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24506Re: [PrimeNumbers] n, 2n-1, 2n+1 all prime or prime-power (maybe n-2 also)

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  • Jack Brennen
    Oct 1, 2012
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      First, you missed an easy one:

      4, 7, 9

      Second, the next one seems to be:

      (3^541-1)/2, 3^541-2, 3^541

      As far as the conjecture about the small examples with double
      powers being the only ones, that would seem to be related to
      the ABC Conjecture.



      On 10/1/2012 9:33 AM, WarrenS wrote:
      > If we demand that n, 2n-1, and 2n+1 all simultaneously be prime or prime-power,
      > then initial examples found by hand are
      >
      > n, 2n-1, 2n+1
      > 2, 3, 5
      > 3, 5, 7
      > 5, 9*, 11
      > 9*, 17, 19
      > 13, 25*, 27*
      > 41, 81*, 83
      > 121*,241,243*
      > (next one over 10^12)
      >
      > where * for prime powers.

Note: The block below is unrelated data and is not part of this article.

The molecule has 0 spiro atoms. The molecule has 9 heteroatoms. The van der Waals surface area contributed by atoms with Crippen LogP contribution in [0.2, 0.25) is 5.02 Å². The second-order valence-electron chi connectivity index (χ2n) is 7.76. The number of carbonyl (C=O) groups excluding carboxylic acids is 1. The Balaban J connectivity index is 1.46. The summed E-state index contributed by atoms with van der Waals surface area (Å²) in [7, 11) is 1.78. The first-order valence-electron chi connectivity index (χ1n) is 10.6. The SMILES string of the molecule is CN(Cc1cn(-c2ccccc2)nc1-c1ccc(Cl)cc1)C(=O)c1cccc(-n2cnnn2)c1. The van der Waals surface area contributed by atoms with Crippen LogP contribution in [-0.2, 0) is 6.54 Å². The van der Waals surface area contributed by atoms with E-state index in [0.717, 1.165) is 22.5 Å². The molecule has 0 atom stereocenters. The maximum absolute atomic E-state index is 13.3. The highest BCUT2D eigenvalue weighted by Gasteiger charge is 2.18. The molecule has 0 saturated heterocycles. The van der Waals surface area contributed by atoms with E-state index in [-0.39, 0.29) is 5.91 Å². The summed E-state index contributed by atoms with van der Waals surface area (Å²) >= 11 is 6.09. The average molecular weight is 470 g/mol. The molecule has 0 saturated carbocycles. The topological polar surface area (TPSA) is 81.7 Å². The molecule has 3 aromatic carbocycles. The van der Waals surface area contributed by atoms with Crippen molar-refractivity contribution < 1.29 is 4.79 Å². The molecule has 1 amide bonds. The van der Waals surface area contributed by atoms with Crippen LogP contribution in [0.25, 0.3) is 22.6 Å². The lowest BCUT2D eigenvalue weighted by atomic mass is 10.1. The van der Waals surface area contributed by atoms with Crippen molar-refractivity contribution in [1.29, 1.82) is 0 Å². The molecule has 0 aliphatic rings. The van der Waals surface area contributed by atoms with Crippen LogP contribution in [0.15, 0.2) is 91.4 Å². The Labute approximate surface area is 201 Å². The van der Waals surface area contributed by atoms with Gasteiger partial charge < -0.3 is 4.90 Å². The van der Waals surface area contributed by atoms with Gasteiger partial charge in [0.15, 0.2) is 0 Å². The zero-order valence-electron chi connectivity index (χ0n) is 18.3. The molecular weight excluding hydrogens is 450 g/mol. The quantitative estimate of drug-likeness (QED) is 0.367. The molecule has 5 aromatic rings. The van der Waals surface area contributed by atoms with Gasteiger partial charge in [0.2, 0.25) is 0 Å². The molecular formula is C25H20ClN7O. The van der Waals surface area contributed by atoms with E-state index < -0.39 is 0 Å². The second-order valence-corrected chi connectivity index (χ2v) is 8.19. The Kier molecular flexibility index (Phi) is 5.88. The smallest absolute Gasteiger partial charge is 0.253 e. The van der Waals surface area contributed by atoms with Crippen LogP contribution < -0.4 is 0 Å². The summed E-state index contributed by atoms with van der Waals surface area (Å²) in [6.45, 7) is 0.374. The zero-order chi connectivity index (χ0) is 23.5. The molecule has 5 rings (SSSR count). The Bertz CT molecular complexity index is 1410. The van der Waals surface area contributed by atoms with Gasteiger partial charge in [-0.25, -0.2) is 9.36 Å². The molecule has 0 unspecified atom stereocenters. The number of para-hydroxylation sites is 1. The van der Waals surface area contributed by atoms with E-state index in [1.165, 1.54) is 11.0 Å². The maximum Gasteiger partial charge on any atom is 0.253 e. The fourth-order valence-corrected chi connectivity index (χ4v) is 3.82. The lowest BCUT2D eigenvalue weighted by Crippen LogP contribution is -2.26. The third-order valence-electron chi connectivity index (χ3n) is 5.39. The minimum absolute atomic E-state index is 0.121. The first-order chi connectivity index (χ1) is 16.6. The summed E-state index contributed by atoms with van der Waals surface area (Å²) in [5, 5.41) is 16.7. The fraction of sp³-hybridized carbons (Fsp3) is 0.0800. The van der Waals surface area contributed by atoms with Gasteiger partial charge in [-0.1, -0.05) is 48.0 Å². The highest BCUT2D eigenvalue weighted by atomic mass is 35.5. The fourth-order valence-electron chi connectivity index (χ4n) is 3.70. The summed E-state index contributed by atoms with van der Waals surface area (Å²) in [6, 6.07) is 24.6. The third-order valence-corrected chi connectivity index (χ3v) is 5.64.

> You can easily see that is is impossible for all three to be prime (except in the
      > first two lines) since at least one member of the troika must be divisible by 3. Hence the only way to accomplish it, is to make that one be a power of 3.
      > So then we necessarily have an exponentially-sparse set of primes, in that sense resembling the famous "Mersenne primes" 2^p-1 as well as "Proth primes" like 3*2^n+1.
      > Another kind of resemblance is the fact that if Q=3^k then
      > Q+2 will be easy to test for primality if we know (Q+1)/2 is prime [since then it
      > would be a "safeprime"]. In the other direction, (Q-1)/2 might also be easy to test for primality...
      >
      > Perhaps the 13,25,27 and 121,241,243 lines are the only ones featuring a
      > a double (or triple) *.
      >
      > It seems to me that this is an interesting class of primes.
      > Perhaps even more interesting are the "pack of four" cases where n-2 is ALSO prime or prime-power.
      >
      >
      >
      >
      >
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